• What Drives our ECAD Strategy ? Neil Whitehall Electronics Process Manager GEC Marconi Avionics Radar Systems Division #1 19/11/97 N.Whitehall
  • What Drives our ECAD Strategy ?   2. The ECAD Marketplace ?  3. What can you do to focus your intuition ?  4. What elements of your ECAD Vendor’s Strategy should be built into your own company’s design process ?  #2 1. Intuition ? 5. How do you answer Q3 without relying completely on intuition ? 19/11/97 N.Whitehall
  • Alternatives to ‘Intuition Alone’  What could add the necessary focus ? • Theory of Constraints (TOC). • Just In Time (JIT). • Quality Optimisation. • Concurrent Engineering (CE). • SEI Capability Maturity Model (CMM). • Benchmarking. • Phases of Development. #3 19/11/97 N.Whitehall
  • Theory of Constraints (TOC) #4 19/11/97 N.Whitehall
  • TOC  The history of science is divided into three phases of increasing maturity of approach. (Ancient Greeks) • Phase 1 : Classification (Ptolemy) • Phase 2 : Correlation (Newton) • Phase 3 : Effect-Cause-Effect  TOC uses this three phase approach as the basis of all problem solving activities. #5 19/11/97 N.Whitehall
  • TOC  #6 Goldratt’s work adds a 5 stage focusing technique. • Step 1 : Identify the System’s Constraint(s). • Step 2 : Decide how to exploit the System’s Constraint(s). • Step 3 : Subordinate everything else to the above decision. • Step 4 : Elevate the System’s Constraint(s). • Step 5 : If, in the previous steps, a constraint has been broken, go back to Step 1. • NB : Don’t allow inertia to cause a System Constraint. 19/11/97 N.Whitehall
  • TOC   What is the goal of the company ? • To make more money, now and in the future.  #7 What is a constraint ? • An obstacle that prevents the company from achieving it’s goal. How do we get nearer to our goal ? • Any step that simultaneously .... • Increases Throughput (Rate of Sales) • Unlimited, except by the market. • Decreases Cost of Inventory • Limited by Zero, Eventually nothing left to minimise. • Decreases Cost of Material • Limited by Zero, Eventually nothing left to minimise. 19/11/97 N.Whitehall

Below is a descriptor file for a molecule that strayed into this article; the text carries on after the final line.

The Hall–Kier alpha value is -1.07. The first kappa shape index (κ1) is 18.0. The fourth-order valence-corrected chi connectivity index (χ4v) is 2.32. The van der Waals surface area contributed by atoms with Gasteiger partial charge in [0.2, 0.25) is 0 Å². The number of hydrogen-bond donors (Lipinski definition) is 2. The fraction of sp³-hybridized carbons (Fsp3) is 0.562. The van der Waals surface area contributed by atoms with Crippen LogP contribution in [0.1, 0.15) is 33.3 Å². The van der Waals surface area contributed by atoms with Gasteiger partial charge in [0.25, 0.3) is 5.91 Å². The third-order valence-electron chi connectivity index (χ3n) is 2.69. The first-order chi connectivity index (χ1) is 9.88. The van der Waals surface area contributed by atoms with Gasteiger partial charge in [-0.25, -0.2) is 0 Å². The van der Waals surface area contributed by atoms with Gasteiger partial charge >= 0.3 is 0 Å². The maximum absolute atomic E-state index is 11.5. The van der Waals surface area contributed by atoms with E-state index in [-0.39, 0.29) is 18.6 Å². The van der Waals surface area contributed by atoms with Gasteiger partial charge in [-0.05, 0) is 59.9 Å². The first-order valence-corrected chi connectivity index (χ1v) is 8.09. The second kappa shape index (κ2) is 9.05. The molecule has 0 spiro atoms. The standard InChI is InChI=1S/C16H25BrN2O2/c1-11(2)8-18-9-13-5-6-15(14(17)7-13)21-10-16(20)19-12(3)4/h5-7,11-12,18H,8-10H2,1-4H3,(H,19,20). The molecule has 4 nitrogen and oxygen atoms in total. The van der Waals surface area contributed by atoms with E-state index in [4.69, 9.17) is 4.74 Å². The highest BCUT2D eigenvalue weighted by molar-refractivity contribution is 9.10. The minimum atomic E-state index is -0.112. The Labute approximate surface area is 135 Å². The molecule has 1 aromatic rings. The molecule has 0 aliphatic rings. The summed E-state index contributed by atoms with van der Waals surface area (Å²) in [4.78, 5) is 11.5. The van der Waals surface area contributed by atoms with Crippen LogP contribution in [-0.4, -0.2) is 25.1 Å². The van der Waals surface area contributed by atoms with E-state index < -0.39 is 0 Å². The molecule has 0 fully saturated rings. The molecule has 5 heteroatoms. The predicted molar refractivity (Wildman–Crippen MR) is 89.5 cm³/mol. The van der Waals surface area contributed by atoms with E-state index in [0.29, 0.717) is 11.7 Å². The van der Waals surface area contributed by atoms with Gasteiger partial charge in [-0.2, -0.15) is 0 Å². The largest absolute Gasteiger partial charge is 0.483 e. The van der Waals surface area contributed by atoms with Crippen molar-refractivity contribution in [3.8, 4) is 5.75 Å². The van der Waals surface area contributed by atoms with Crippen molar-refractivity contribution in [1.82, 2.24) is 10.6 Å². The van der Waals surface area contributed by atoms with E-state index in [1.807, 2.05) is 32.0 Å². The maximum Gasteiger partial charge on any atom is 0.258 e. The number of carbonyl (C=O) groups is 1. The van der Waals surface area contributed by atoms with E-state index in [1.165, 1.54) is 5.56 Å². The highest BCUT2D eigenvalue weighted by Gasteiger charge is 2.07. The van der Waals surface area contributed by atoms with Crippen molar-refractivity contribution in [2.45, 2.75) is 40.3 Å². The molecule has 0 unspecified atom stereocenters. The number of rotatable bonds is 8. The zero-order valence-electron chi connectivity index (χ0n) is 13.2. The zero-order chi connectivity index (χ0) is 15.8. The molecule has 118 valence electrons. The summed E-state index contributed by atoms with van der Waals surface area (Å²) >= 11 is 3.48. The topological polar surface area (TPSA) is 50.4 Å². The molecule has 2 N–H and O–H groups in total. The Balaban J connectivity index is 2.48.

• TOC   How do you identify the constraints ? • Find a “Level 1 Effect”.  What is a “Level 1 Effect” ? • At a “High level” within organisation it attracts Visibility. • Linked to throughput at a business/divisional level.  #8 Examples of Constraints ? How do you relate Level 1 Effects to Constraints within the Design Process ? • Start at the output of the process. • Back-trace using the 5 step focusing technique. • Link underlying problems causing “Level 1 Effect” to the (possible) constraint within the Design Process. 19/11/97 N.Whitehall
  • TOC THE GOAL : TO MAKE MONEY Bottom line measurements ... NET PROFIT (Absolute) RETURN ON INVESTMENT (Relative) What is the bridge ? ACTIONS #9 19/11/97 N.Whitehall CASH FLOW (Survival)
  • TOC  Supported by the Avraham Goldratt Institute. # TOC. • # ’Crazy About Constraints’. • # Courses and Book Orders. • tel : (01628) 74468  Texts • ‘The Theory of Constraints’ (TOC) • ISBN 0-88427-085-8 • ‘The Goal (Introduction/Manufacturing) • ‘It’s Not Luck’ (Supply Chain Management) • ‘The Race’ (Manufacturing) • ‘Critical Chain’ (Project Management) • ISBN 0-88427-061-0 • ISBN 0-566-07637 • Speak to Analogy about ‘Flexible Access’ and ‘Open Access’ • ISBN 0-88427-062-9 • ISBN 0-88427-153-6 # 12 19/11/97 N.Whitehall